This week’s news that the Charity Commission has suspended the website Charitygiving.co.uk has caused more than ripples of alarm through our industry.
It has created “serious concerns about the trustees’ management of the fundraising portal and the charity’s financial situation”. It has prompted media attention and responses from similar services, like JustGiving, to reassure their users, demonstrating rigour in their practices of ring-fencing cash and controlling how it is released.
Much has been written about the money charities may miss out on because of the potential financial situation the site is in, which is of course extremely bad news. People gave money in good faith to those charities and the charities deserve to receive it.
But, relatively little has been said about the donor side of things, other than the site being suspended to try to protect the money they had raised.
The question is: ‘Do donors understand how their money gets to their chosen causes?’ and I suspect I know the answer is ‘not really’ in the main, because it’s quite an opaque business.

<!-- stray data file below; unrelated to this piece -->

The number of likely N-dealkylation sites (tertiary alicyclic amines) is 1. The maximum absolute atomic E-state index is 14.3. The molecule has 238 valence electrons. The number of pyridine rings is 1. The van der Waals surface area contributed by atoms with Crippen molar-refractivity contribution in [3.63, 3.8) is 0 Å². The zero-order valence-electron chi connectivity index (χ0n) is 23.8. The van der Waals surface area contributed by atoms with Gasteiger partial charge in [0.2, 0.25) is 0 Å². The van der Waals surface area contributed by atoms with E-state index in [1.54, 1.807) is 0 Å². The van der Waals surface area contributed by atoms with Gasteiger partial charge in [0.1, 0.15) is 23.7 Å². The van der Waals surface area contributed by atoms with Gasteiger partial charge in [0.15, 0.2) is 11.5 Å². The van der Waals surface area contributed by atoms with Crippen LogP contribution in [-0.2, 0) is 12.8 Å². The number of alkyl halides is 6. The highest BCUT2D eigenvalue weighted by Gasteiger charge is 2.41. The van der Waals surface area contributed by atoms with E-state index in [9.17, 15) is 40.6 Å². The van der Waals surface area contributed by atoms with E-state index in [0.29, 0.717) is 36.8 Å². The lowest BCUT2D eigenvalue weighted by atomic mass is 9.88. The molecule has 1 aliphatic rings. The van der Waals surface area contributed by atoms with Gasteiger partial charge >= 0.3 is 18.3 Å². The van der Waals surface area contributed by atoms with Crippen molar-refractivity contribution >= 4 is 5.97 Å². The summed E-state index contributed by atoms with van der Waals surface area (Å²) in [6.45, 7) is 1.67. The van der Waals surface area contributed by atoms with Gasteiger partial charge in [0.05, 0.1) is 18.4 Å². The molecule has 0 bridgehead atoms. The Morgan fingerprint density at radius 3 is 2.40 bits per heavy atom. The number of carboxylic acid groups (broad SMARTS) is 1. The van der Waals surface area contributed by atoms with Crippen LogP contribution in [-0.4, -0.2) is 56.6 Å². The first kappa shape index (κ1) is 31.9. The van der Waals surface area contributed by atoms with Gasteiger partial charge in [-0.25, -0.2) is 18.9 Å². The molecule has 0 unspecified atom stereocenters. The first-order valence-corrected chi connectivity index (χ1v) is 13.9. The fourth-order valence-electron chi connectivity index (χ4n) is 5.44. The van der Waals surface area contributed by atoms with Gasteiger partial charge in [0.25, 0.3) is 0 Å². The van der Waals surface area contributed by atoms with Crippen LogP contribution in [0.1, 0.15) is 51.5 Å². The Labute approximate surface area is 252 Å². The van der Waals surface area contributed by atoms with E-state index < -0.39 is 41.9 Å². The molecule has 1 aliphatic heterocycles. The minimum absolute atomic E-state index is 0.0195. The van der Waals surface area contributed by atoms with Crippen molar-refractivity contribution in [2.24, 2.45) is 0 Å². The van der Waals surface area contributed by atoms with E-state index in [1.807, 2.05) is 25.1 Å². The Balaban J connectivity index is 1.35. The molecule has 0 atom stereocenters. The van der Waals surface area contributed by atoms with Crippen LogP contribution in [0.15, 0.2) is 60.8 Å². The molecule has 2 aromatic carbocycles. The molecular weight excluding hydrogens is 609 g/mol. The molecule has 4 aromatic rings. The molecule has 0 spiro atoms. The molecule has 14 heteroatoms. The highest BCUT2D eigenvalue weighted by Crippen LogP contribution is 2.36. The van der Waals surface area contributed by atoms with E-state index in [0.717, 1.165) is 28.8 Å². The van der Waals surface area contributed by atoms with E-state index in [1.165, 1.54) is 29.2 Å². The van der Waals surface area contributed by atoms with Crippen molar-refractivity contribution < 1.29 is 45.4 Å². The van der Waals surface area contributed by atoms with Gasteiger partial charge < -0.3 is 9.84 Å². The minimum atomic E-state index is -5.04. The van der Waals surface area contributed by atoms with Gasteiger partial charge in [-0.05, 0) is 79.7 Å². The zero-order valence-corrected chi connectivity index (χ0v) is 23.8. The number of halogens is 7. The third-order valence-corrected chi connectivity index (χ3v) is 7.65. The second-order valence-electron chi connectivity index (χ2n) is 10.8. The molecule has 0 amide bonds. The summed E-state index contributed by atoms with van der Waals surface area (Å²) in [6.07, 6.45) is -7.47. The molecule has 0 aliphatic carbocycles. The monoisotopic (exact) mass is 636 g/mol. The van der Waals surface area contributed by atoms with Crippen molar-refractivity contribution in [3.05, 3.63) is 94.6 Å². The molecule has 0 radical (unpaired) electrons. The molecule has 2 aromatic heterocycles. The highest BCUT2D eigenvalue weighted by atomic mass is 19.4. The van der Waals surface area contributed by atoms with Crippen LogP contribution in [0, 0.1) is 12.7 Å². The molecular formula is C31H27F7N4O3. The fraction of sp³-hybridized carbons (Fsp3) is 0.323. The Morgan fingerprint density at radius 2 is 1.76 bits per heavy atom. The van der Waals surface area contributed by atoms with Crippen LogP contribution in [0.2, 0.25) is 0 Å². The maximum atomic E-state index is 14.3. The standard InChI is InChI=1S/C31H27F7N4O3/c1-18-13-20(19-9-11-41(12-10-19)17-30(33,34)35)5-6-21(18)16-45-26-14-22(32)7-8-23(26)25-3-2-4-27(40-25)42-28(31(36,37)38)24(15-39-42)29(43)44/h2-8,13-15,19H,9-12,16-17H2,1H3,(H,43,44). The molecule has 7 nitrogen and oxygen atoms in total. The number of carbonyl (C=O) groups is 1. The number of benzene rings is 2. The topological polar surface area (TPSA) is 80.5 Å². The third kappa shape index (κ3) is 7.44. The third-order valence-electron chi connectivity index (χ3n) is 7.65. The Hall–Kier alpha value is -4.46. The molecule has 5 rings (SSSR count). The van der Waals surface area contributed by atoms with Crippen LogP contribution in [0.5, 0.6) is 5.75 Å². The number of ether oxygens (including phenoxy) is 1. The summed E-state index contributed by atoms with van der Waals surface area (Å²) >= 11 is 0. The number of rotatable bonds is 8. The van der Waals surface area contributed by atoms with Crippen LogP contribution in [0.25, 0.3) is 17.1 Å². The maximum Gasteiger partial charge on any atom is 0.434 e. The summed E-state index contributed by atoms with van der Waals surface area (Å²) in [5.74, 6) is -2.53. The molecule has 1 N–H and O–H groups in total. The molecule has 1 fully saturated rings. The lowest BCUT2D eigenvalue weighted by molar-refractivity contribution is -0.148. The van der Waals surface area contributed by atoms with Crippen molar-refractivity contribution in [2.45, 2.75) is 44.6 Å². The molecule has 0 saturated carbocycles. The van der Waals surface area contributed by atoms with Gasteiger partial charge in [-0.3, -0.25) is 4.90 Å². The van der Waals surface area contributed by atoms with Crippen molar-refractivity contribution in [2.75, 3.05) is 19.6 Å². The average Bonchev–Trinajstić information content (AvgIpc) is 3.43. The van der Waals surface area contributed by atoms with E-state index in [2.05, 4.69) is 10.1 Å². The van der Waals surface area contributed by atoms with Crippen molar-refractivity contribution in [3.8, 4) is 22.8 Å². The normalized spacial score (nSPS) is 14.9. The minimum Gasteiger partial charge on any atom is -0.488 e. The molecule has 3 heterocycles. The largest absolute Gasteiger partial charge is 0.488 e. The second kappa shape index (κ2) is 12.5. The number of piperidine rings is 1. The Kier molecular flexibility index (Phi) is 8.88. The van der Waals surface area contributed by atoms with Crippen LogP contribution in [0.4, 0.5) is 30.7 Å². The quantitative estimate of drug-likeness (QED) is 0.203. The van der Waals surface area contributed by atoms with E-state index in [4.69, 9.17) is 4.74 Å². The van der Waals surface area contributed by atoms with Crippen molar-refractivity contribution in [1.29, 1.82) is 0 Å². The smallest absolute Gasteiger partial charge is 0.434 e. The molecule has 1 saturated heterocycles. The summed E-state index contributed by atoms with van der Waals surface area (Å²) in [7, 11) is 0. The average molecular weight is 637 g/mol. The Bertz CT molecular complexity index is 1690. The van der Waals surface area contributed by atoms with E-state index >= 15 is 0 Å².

When you work in this sector you know who charges what and why, when the payment runs will be, the pros and cons of the payment processors’ fees, and so on. But when a person sponsors a friend £20 through a Facebook fundraising page, or puts loose change in a collection box, there is no clear understanding of how that money will flow through the system.
Banks and financial institutions have come under massive pressure in the past few years on matters of transparency. People have become aware that the small print, or lack of it, actually really matters.
I would suggest it is now time for the charity sector, perhaps even the Charity Commission, to take the initiative and explain to the general public how charities actually receive donations. Granted, this is not an easy task and many might say it has the potential to confuse donors and even put them off giving.
But, if you want to give people confidence, lets learn from the financial services industry. Our donors need to know the full facts and it is up to us to make it clear and easy to understand.
Dan Martin is director of strategy at Chameleon